NEW DELHI: The government slashed Bt cotton seed prices, including trait value or tech fees to support distressed farmers hit by frequent pink bollworm pest attacks and crop losses. The move was criticised by Monsanto’s India unit and seed associations but hailed by farmers.
The price of Bollgard II has been cut by 7.5% to Rs 740 per packet of 450 grams each. This includes a reduction in trait value, from Rs 49 to Rs 39, which seed companies pay to the technology provider–Monsanto Mahyco Biotech (India). The price of the Bollgard I seed has been left unchanged at Rs 635 with no trait value charged for it. Farmers will start planting cotton in June during the kharif season.
Cotton seed associations, which have been asking the government to increase seed prices, say they will not be able to sustain their businesses and supplies might be hit this year.
India is the world’s biggest cotton producer with 8 million farmers buying 50 million seed packets of 450 gm each annually to plant on 12.26 million hectares of land.
“In exercise of the powers conferred by sub-clause (1) of clause 5 of the Cotton Seed Price (Control) Order, 2015, the central government, after consultation with the committee referred to in sub-clause (2) of the said clause to recommend the maximum sale price of cotton seed, hereby declares the maximum sale price of Bt Cotton seed packets (450 grams of Bt Cotton seed plus 120 grams refugia) for the financial year 2018-19 for the whole of India,” said the Ministry of Agriculture notification.
The government had capped the price of Bt cotton seeds in 2016, rebuffing US giant MonsantoBSE 0.92 %, which had threatened to review its business plans and withhold new technology if curbs were imposed on the tech fee it charges. In 2017, the prices remained unchanged.
“It is unfortunate that today’s order further erodes trait fees, which are now less than 0.5% of the cost of cultivation, while the technology continues to provide value to farmers across India,” said a Mahyco Monsanto Biotech (India) spokesperson. “The path to India’s future success as a globally competitive agricultural producer can be found in the cotton success story of the past 17 years. However, a proven combination of collaboration and a predictable business environment will be essential to attracting future investment into agricultural innovation. This approach will also be crucial to the government’s admirable vision of doubling farmers’ income and generating inclusive and sustainable economic growth.”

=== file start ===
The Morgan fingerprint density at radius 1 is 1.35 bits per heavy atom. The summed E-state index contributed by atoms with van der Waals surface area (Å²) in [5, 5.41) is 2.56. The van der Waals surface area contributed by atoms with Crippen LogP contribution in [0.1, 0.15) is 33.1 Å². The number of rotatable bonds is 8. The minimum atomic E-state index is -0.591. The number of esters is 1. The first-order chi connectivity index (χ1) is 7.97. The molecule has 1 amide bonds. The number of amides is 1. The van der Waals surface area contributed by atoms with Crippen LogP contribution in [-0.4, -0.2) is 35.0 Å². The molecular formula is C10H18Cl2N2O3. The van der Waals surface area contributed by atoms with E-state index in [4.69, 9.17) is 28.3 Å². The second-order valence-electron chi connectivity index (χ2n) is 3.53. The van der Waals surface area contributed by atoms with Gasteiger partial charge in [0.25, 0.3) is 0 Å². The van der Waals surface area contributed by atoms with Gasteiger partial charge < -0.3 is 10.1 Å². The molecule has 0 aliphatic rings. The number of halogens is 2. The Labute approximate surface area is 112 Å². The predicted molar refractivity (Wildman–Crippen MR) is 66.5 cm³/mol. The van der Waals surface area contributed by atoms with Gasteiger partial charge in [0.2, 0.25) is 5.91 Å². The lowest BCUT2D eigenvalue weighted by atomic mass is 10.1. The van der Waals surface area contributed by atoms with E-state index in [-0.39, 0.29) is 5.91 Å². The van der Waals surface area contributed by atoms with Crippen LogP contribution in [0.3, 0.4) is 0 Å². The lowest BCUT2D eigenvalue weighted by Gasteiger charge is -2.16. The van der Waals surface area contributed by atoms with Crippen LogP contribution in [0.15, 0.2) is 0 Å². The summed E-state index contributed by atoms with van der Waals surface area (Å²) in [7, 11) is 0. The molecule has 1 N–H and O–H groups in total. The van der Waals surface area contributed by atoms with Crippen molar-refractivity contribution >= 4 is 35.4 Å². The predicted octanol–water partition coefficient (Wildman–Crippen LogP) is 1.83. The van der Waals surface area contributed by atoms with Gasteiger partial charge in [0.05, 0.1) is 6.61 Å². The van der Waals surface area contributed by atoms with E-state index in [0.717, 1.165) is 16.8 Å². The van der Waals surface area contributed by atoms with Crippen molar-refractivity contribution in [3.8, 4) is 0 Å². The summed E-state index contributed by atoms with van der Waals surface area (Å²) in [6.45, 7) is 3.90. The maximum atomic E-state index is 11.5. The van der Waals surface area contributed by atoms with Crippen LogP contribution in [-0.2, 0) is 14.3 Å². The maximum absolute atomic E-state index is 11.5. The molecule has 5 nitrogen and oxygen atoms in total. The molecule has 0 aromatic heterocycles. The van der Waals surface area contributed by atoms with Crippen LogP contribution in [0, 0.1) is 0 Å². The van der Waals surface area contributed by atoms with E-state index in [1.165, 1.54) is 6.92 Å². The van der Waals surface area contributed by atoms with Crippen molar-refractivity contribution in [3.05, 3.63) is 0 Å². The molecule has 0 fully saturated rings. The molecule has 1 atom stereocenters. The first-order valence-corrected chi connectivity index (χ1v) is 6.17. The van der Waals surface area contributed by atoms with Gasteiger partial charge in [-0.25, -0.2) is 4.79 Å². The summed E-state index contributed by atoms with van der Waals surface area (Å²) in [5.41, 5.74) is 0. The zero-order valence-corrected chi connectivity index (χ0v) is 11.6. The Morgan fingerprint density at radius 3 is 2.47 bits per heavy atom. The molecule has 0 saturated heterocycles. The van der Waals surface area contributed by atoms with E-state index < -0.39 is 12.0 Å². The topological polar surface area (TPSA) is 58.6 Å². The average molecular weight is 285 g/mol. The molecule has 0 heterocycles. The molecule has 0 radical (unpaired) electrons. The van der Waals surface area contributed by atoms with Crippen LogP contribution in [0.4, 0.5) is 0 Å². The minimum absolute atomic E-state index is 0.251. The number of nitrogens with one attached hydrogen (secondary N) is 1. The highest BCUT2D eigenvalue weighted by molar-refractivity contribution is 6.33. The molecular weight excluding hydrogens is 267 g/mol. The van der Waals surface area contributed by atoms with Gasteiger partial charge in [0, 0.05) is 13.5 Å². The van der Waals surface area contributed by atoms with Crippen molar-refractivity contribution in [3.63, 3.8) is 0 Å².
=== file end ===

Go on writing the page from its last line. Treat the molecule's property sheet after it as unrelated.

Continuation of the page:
The spokesperson said that the technology was introduced in India and broadly licensed by the technology provider to seed companies through mutually agreed private contracts.
“However, the Cotton Seed Price Control Order (CSPCO) was issued in 2015 against the backdrop of a bilateral dispute, in which a few licensee seed companies withheld from MMB contractually agreed-upon fees,” he said. “These fees were less than 1.5% of the cost of cultivation for farmers.”
The Monsanto spokesperson added that since the introduction of Bollgard technology in 2002, India had progressed from being a net importer of cotton to becoming the world’s largest exporter in 2015.
“This remarkable transformation was largely achieved through cotton farmers’ widespread adoption of Bollgard technology, which modernised how they protected their crops from damaging pests,” said the spokesperson.
The measures will impact seed supply and availability this year, said National Seed Association of India director general Kalyan Goswami.
“The next year’s seed production will also be impacted. Many of our members may not take up seed production this year. A few of the members are even thinking to move a writ petition in the court against the illogical price fixation,” he said. “Last six years, the seed Industry has seen huge increase in labour cost, supply chain cost, electricity, fuel cost. Practically, there’s no business margin left to continue cotton seed production anymore.”
The association, which has 534 seed companies as members, had asked the government to increase prices by 12.5% to Rs 900 per seed packet.
“Reducing cotton seed price doesn’t augur well for the industry,” said the Federation of Seed Industries of India. “With the reduction in seed price, despite inflation, it will put pressure on seed companies. Further, if we reduce trait value, then we send a negative message to R&D prospect of seed industry, which in long run will hurt farmers.”
The association had recommended an increase in seed prices by 10% to Rs 870 per packet and status quo for trait value.
Mohini Mohan Mishra, secretary at Bhartiya Kisan Sangh, the farmers’ association affiliated to the Sangh Parivar, welcomed the move, arguing that input costs had to be reduced to increase farm income.
“In Rs 16-50 a kg, a farmer can get good rice seed, soyabean for Rs 120-130 a kg, so why should he pay so high for cotton seed,” he said. “We have asked the government to ensure that such high prices are not charged and it should also look at high vegetable seed prices.”